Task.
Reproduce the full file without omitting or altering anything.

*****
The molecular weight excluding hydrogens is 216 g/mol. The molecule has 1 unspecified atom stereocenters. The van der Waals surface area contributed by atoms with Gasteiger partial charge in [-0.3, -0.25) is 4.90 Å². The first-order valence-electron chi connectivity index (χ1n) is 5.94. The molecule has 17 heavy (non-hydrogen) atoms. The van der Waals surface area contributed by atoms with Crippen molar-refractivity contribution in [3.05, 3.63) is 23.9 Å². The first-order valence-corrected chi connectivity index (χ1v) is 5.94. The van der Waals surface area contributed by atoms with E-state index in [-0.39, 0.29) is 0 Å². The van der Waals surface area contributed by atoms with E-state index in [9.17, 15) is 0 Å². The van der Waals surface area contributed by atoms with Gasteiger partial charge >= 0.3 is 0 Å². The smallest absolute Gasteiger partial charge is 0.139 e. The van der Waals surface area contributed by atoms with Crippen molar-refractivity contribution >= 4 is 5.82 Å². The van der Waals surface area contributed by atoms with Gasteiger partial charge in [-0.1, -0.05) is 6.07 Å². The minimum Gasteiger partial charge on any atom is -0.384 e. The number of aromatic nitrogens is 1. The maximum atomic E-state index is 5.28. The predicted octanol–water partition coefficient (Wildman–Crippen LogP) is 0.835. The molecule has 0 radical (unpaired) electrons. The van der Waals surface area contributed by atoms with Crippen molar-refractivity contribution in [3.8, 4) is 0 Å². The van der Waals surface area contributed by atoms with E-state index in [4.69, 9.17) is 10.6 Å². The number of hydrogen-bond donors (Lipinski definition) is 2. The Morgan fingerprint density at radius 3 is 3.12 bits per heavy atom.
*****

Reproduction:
The molecular weight excluding hydrogens is 216 g/mol. The molecule has 1 unspecified atom stereocenters. The van der Waals surface area contributed by atoms with Gasteiger partial charge in [-0.3, -0.25) is 4.90 Å². The first-order valence-electron chi connectivity index (χ1n) is 5.94. The molecule has 17 heavy (non-hydrogen) atoms. The van der Waals surface area contributed by atoms with Crippen molar-refractivity contribution in [3.05, 3.63) is 23.9 Å². The first-order valence-corrected chi connectivity index (χ1v) is 5.94. The van der Waals surface area contributed by atoms with E-state index in [-0.39, 0.29) is 0 Å². The van der Waals surface area contributed by atoms with E-state index in [9.17, 15) is 0 Å². The van der Waals surface area contributed by atoms with Gasteiger partial charge >= 0.3 is 0 Å². The smallest absolute Gasteiger partial charge is 0.139 e. The van der Waals surface area contributed by atoms with Crippen molar-refractivity contribution >= 4 is 5.82 Å². The van der Waals surface area contributed by atoms with Gasteiger partial charge in [-0.1, -0.05) is 6.07 Å². The minimum Gasteiger partial charge on any atom is -0.384 e. The number of aromatic nitrogens is 1. The maximum atomic E-state index is 5.28. The predicted octanol–water partition coefficient (Wildman–Crippen LogP) is 0.835. The molecule has 0 radical (unpaired) electrons. The van der Waals surface area contributed by atoms with Crippen molar-refractivity contribution in [3.8, 4) is 0 Å². The van der Waals surface area contributed by atoms with E-state index in [4.69, 9.17) is 10.6 Å². The number of hydrogen-bond donors (Lipinski definition) is 2. The Morgan fingerprint density at radius 3 is 3.12 bits per heavy atom.